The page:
Updated: Sep 12, 2018
Last night I wrapped up my 5th art show in 6 months. Before continuing to happy-cry into a bottle of Maker's Mark, let's pause for a sobering moment of self-reflection.
After years of pussy-footing around showing my work, I mustered up the confidence to submit for an open artist call in early February. I was prepared to face a blunt rejection - ya know, the soul-crushing kind you're confronted with when you apply for your dream job with no experience? To my surprise, the curating team was interested and voilà! I became a showing artist the following month.
The night unfolded beautifully and I was learning a mile a minute. It was a party and I assumed no attendees intended on purchasing original paintings. To my surprise, several cost inquiries came in for pieces that were barely dry and not yet priced. I didn't have business cards, so I brought several dozen red roses and attached tags with my Instagram handle and website URL, which were gone hours before the party ended. I was prepared for small talk about who I am and what I do, but instead faced in-depth and quite uncomfortable conversational topics. I left feeling exhausted, inspired and ready to push forward. I was hooked.
Fast forward 6 months - I've never been more done with a thing, ever. Okay, maybe not ever. But
high on my list of Things I Should Never Do Again, right next to my ex and smoking cigarettes : multiple back to back art shows.
After my first show, similar opportunities came pouring in. Clouded by flattery and my own disbelief, I accepted one, and another, and another. Until finally, I had to turn down the final 2 offers over concerns of quick turn arounds and lessening the quality of my work.
I am a highly selective person when it comes to just about everything - food, friends, ways to pass time and most surely, what I put my name on. There is an idea in the art community that you're either a starving artist or a prodigy from the start, with little variety in between. The effect is feeling powerless and a need to be agreeable. The fear of quickly becoming irrelevant or invisible, along with lack of experience made me a "Yes Man" to every opportunity that came calling.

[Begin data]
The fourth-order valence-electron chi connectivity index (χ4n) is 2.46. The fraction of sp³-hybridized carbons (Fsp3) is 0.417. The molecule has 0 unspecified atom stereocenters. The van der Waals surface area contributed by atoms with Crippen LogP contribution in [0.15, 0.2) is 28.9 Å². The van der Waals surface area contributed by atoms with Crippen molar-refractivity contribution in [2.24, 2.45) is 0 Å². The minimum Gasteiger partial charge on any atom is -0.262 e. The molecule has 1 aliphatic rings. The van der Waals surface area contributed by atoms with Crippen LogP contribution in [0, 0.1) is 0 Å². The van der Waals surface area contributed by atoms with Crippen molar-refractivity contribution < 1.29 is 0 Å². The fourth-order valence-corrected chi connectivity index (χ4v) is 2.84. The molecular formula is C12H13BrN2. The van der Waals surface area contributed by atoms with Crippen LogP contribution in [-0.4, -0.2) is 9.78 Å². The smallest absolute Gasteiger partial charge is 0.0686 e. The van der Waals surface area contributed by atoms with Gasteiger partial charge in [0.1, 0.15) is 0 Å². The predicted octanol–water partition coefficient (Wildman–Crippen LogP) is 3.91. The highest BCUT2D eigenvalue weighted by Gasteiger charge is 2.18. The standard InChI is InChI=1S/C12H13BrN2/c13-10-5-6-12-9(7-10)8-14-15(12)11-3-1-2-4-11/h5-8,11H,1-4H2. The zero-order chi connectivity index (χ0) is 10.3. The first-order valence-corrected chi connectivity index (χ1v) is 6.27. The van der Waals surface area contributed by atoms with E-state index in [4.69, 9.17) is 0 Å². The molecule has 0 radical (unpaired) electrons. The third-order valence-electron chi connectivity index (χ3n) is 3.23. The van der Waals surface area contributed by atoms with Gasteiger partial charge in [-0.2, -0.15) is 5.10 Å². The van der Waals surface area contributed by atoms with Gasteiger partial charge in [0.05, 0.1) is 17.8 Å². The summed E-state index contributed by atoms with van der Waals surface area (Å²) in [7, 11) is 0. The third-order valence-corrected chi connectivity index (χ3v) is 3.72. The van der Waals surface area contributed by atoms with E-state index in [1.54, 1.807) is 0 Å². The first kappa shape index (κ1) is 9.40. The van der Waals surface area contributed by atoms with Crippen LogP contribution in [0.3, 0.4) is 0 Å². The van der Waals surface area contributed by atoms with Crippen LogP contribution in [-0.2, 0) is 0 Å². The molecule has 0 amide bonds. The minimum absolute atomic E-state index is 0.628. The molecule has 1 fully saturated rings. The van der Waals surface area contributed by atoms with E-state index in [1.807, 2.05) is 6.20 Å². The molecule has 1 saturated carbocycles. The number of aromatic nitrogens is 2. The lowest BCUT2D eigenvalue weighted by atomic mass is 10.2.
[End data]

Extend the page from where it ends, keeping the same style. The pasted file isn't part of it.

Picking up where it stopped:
Pros: Hands-on experience, signing up to do things I didn't know how to do and struggling through the process, has taught me more in 6 months than I could have learned by less intimidating methods in years. I was able to chat with gallery owners, artists and curators about their experiences with failure and success. I learned what to do and a hell of a lot of what not to do. Moral of the story: Shoot your fucking shot.
Cons: I signed myself up for more trial and error learning than my mental fitness and bank account could support. Many lessons I learned involved me being lured under false pretenses and left me feeling disappointed. I entrusted my name and brand with several people who chose not to handle with care. Moral of the story: Pick which shots to shoot.
First, I want to sincerely thank the surprising amount of people who have supported me this year. I can't believe how many of you bought tickets, made the far drives and showed up for me while I got my bearings. If I never told you how much I needed you in those moments - I needed you, so much. I'll never forget it. Thank you.
The learning is never over, but with a renewed sense of self-worth and direction, I can confidently say that I am ready for more. I plan to spend the rest of 2018 in the studio with heavy concentration on making new work and finally turning my brand into a business. Things you can look forward to: an interview with Voyage LA Magazine (coming soon), the launch of my website store and in 2019 - an art show curated by yours truly.